A second way I find myself modeling behaviors after Jesus’ example is through the relationships I foster with others in the collaborative artistic process. Collaboration at its healthiest gives full consideration to the “others” in our midst. In the theater this means considering the process as much as and sometimes more than the product, particularly when working with student artists. Respecting the other artists and the {170} audience as critical pieces of the process more often than not results in a performance outcome that exceeds initial expectations for the production. Postmodernist Richard Palmer asserts that performance is more than simply an aesthetic act. He asserts that for our conception of performance

we must think beyond the categories of mere representation and reenactment to the “thing done” in the performance itself. Performance is not just an aesthetic act but a moral act, a community act, a celebration of what is being brought to experiential fullness through performance. Performance of a text does not just “say” something; it does something. 6

The “thing done” not only impacts the relationship between artist and audience, but in the theater also speaks to the collaboration between artist and artist in the creative moments that occur in the rehearsal and design process.

A third example offered through Jesus’ model actions is his consideration of the underprivileged and his repeated choice to give a voice to the “voiceless,” to those on the societal margins. We are not only asked to consider the worth of the Samaritans among us, but we are called to enter into the experience of those whose life perspective is different from ours in order to better understand and relate to them in meaningful ways. The result is a cross-cultural experience that models what it means to see from the other’s point of view. Goshen College International Education Director, Wilbur Birky, notes this ultimate example in the life of Jesus.

Let us propose the Incarnation as an act of divine imagination rooted in a profound realization that even God could not know and understand the human condition without entering into it, to experience it in the body. That was a true cross-cultural experience. 7

Theater is, in similar ways, fully experiential, particularly for the actor. Using one’s voice, body, and emotions to fully communicate from a point of view different from one’s own is to open oneself up to a different way of seeing for purposes of engaging in meaningful dialogue, much in the same way that Christ sought to fully embody the human experience. Jesus’ words and actions, rather than spelling out clear-cut answers, often raised important questions which require a lifetime of thoughtful reflection. Wilfred Martens expresses it this way:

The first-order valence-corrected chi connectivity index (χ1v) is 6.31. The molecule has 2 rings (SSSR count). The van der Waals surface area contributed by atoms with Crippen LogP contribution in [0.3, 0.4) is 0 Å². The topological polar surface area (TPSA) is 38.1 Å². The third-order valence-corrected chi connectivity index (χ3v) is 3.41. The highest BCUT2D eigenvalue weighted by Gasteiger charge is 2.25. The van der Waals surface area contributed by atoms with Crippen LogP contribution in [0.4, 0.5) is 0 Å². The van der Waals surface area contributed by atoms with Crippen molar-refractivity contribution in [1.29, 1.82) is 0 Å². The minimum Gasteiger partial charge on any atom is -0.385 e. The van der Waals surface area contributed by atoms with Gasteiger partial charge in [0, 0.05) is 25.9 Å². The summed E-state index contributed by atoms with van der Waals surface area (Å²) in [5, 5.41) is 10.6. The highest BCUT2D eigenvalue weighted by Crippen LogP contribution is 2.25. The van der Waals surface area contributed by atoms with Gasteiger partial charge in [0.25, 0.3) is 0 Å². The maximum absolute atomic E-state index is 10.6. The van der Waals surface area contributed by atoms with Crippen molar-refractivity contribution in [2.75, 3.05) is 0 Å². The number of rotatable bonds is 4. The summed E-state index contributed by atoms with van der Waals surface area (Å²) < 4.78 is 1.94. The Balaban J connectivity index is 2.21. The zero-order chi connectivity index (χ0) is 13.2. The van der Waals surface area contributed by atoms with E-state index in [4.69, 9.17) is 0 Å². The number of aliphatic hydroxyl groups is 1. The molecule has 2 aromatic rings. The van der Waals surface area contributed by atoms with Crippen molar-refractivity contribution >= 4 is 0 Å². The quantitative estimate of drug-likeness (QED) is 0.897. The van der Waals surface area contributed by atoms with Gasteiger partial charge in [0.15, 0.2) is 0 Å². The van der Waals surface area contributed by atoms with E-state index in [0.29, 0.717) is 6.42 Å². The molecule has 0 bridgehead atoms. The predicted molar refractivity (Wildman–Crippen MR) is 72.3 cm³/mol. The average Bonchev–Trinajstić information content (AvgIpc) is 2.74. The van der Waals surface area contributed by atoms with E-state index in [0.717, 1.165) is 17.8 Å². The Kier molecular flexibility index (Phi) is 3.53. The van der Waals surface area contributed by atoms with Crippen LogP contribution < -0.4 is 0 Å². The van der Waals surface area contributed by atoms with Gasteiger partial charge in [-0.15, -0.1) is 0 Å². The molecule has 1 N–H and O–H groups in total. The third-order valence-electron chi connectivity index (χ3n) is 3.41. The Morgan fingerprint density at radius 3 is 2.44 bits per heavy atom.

As individuals in a pluralistic society we see through a glass darkly; we see pieces and fragments instead of the whole. As we grope to find meaning and direction we need the voices of others to connect us with the world. The more we {171} experience the arts, the more we gain a sense of the whole. Good literature helps us to identify and face moral and spiritual issues. Sometimes its purpose is to ask the right questions rather than resolve problems or provide solutions. 8

As an artist in the Mennonite faith community, I choose to follow Jesus’ example to challenge, entertain, provoke, critique, prophesy. I choose to do this with an attitude of humility rather than to offend or disgust my audience, unless it happens that holding to my Christian beliefs in some way offends or disgusts. Then, I trust, we are poised for further dialogue sparked by an earnest desire to seek truth in its various authentic forms.


“If you continue in my word, you are truly my disciples; and you will know the truth, and the truth will make you free” (John 8:31b-32 NRSV). Artists are risky people to be around. They have a penchant for seeing things differently than other people partly because, in addition to rational resources, artists rely on a God-given intuitive sense rooted in experiential knowledge. Artists are often comfortable with seeking truth in the mysterious, hidden, even dark places, as well as in the more obviously beautiful and well-lit areas of life. This difference in “seeing” is not always comfortable, but is nevertheless important. Writer James Baldwin once noted, “The artist cannot and must not take anything for granted, but must drive to the heart of every answer and expose the question the answer hides.” 9

Some are more willing than others to embrace this difference. For example, in art’s relation to theological scholarship, Gordon Kaufman “has called upon theologians to explore seriously ‘theological insight that may be manifest in works of art’ because such works are not necessarily merely illustrations of established theological truths but may offer new understanding not arrived at by the traditional methods of teaching and learning theology.” 10 Despite these differences in “seeing,” or rather “because” of them, the Mennonite community needs to be open to the insights such aesthetic inquiries can offer.

In my own work in the theater, my artistic intentions are always borne out of a love and concern for others, for those who may be very different from me, even when the “others” are those within my own faith community. Baldwin further observed that, “Societies never know it, but the war of an artist with his society is a lover’s war, and he does, at his best, what lovers do, which is to reveal the beloved to himself and, with that revelation, to make freedom real.” 11 My own experience has not {172} escalated to warlike, or even seriously antagonistic situations. I sense this is due, at least in part, to my attempts to surround my theatrical productions with clear personal statements about the great reconciliatory power we possess in collectively seeking truth in a dialogical spirit.